Empty houses are a strange sight in an area that has one of the most severe housing shortages in the United States. L.A. has the highest median home prices, relative to income, and among the lowest homeownership rates of any major city, according to the U.C.L.A. Center for Neighborhood Knowledge. Renting isn’t any easier. The area has one of the lowest vacancy rates in the country, and the average rent is twenty-two hundred dollars a month. On any night, some sixty-six thousand people there sleep in cars, in shelters, or on the street, an increase of thirteen per cent since last year. How much background knowledge did you assume that your audience had about the housing crisis? I want anyone who comes across one of my stories to understand it without effort. I figure the less background a reader has, the better; those are the people I hope to reach. I really love immersive narratives, yet I often find that for the subjects that I’m interested in — because I’m interested in these questions of how things work — I need to provide quite a bit of exposition. I’m always trying to make that as painless as possible, but I’m always concerned that I’m failing.
The housing shortage was caused, in part, by restrictive zoning, rampant nimbyism, and the use of California’s environmental laws to thwart urban development. In 1960, Los Angeles was zoned to house some ten million people. By 1990, decades of downzoning had reduced that number to 3.9 million, roughly the city’s current population. Then, in 2008, the subprime-mortgage crisis struck, and in the years that followed thousands of foreclosed homes were sold at auction. Because they had to be purchased in cash, many of them were bought by wealthy investors, private-equity-backed real-estate funds, and countless other real-estate companies, leaving less inventory for individual buyers. In the end, the 2008 crash made housing in California even more expensive. You pull out of the narrative here to provide some big-picture background. Why? I wanted to make clear that the housing crisis was sewn through decades of bad policy. It didn’t begin with 2008. But the government’s response to 2008 ultimately worsened inequality. It favored the rich and the vulture investors, who drove home prices further out of reach for the middle and working classes.
No. 265, along with thousands of other homes in L.A., was acquired by Wedgewood, a real-estate company, founded in 1983, that specializes in flipping homes, managing everything from lockouts and financing to renovation and staging. In gentrifying neighborhoods, empty houses are sitting ducks, so companies like Wedgewood hire Weekend Warriors and other house-sitting services for cheap security. The “sitting duck” visualization is apt and powerful. Around Robinson Road, several properties had been broken into. At No. 265, a middle-aged Black couple had recently crawled in through the front window. When Evans told them to leave, they apologized; the man was a jazz musician, and they said that they were struggling with crystal-meth dependency and that they used to sleep in this house before Evans arrived. The three went to the front porch and chatted while smoking cigarillos.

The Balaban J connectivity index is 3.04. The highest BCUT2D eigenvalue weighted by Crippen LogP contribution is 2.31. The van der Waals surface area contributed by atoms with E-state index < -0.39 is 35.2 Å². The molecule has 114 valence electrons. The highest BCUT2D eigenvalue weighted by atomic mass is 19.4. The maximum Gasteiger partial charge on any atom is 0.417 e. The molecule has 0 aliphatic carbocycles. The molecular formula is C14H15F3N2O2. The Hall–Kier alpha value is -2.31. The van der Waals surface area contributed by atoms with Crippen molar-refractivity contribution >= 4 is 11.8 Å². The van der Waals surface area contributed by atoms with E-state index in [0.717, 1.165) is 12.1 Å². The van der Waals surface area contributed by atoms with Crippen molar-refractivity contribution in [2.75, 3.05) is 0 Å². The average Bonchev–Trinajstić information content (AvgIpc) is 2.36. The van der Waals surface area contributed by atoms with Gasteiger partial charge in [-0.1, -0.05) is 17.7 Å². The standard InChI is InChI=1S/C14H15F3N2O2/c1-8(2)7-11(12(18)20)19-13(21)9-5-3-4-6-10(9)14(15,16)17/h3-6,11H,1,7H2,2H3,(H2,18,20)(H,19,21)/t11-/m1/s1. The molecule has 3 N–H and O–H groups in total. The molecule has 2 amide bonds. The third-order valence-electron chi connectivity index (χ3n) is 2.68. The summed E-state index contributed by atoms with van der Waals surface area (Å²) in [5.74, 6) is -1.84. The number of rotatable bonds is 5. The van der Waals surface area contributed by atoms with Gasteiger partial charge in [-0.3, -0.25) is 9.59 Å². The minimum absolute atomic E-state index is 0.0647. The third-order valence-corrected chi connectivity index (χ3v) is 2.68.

Evans, who was sixty-seven at the time, took me through the two houses on the lot. He’d laid a blue tarp over the cream-colored carpet, and, in one room, he’d set up an inflatable mattress neatly made with a floral fleece coverlet. A Haitian-flag baby blanket was wrapped around his pillow. He liked his room warm; when he woke up, he’d crank up his space heater, then brew a cup of coffee and read and write—poetry, essays, screenplays—at a plastic folding table by his bed. He was contemplating writing a memoir. These details are lovely, and give readers a really clear sense of the distinct, personal ways that Evans made this place feel like home for him. “This is how I keep my sanity,” he told me. He had the run of both houses, but he kept to this one room, his life contained in several milk crates on the shelves. He showed me his eighth-grade diploma and a picture of a poetry venue that he had opened in Compton in the nineties. (It closed after becoming a target of the Crips gang.) Two of his screenplays were on the shelves, along with a book, “The Thoughts of Augustus the Final Poet,” which he had self-published in 2014: “Hey, Mr. Income / You’re my best friend. / My pockets are empty / Where have you been?” He’d saved a receipt from the Los Angeles Unified School District, which bought two hundred and eighty-five copies for its classrooms. Why did you feel that these particular details were emblematic of who Evans is? These were the few mementos Evans kept with him through his many moves, so whether they are emblematic or not, they were clearly meaningful. And I completely relate to saving a paystub! Still have my first stub from the New York Times.